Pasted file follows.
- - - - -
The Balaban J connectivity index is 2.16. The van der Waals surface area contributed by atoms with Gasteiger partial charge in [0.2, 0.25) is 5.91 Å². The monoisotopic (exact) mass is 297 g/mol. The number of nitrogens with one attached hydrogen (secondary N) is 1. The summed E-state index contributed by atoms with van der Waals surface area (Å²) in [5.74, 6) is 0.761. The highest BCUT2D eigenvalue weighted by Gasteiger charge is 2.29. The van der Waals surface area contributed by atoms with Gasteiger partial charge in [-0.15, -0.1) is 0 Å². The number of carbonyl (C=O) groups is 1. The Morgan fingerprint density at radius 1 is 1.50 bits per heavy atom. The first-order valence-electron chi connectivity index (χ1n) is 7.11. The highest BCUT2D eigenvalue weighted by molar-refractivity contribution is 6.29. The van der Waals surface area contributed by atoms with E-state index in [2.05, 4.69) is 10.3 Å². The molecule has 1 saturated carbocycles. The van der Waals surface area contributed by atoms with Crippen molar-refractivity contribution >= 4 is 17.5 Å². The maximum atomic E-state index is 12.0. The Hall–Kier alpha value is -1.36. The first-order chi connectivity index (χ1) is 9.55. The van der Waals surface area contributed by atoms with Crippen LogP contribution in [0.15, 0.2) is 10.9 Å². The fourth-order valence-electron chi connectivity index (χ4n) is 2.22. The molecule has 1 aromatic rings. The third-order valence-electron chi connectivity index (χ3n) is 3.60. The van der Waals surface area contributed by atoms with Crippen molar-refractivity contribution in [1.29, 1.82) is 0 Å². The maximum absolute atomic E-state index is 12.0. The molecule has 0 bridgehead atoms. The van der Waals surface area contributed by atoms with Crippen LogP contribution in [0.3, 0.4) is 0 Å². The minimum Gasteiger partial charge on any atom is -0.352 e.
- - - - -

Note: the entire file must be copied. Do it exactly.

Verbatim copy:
The Balaban J connectivity index is 2.16. The van der Waals surface area contributed by atoms with Gasteiger partial charge in [0.2, 0.25) is 5.91 Å². The monoisotopic (exact) mass is 297 g/mol. The number of nitrogens with one attached hydrogen (secondary N) is 1. The summed E-state index contributed by atoms with van der Waals surface area (Å²) in [5.74, 6) is 0.761. The highest BCUT2D eigenvalue weighted by Gasteiger charge is 2.29. The van der Waals surface area contributed by atoms with Gasteiger partial charge in [-0.15, -0.1) is 0 Å². The number of carbonyl (C=O) groups is 1. The Morgan fingerprint density at radius 1 is 1.50 bits per heavy atom. The first-order valence-electron chi connectivity index (χ1n) is 7.11. The highest BCUT2D eigenvalue weighted by molar-refractivity contribution is 6.29. The van der Waals surface area contributed by atoms with E-state index in [2.05, 4.69) is 10.3 Å². The molecule has 1 saturated carbocycles. The van der Waals surface area contributed by atoms with Crippen molar-refractivity contribution >= 4 is 17.5 Å². The maximum atomic E-state index is 12.0. The Hall–Kier alpha value is -1.36. The first-order chi connectivity index (χ1) is 9.55. The van der Waals surface area contributed by atoms with Crippen LogP contribution in [0.15, 0.2) is 10.9 Å². The fourth-order valence-electron chi connectivity index (χ4n) is 2.22. The molecule has 1 aromatic rings. The third-order valence-electron chi connectivity index (χ3n) is 3.60. The van der Waals surface area contributed by atoms with Crippen molar-refractivity contribution in [1.29, 1.82) is 0 Å². The maximum absolute atomic E-state index is 12.0. The molecule has 0 bridgehead atoms. The van der Waals surface area contributed by atoms with Crippen LogP contribution in [0.3, 0.4) is 0 Å². The minimum Gasteiger partial charge on any atom is -0.352 e.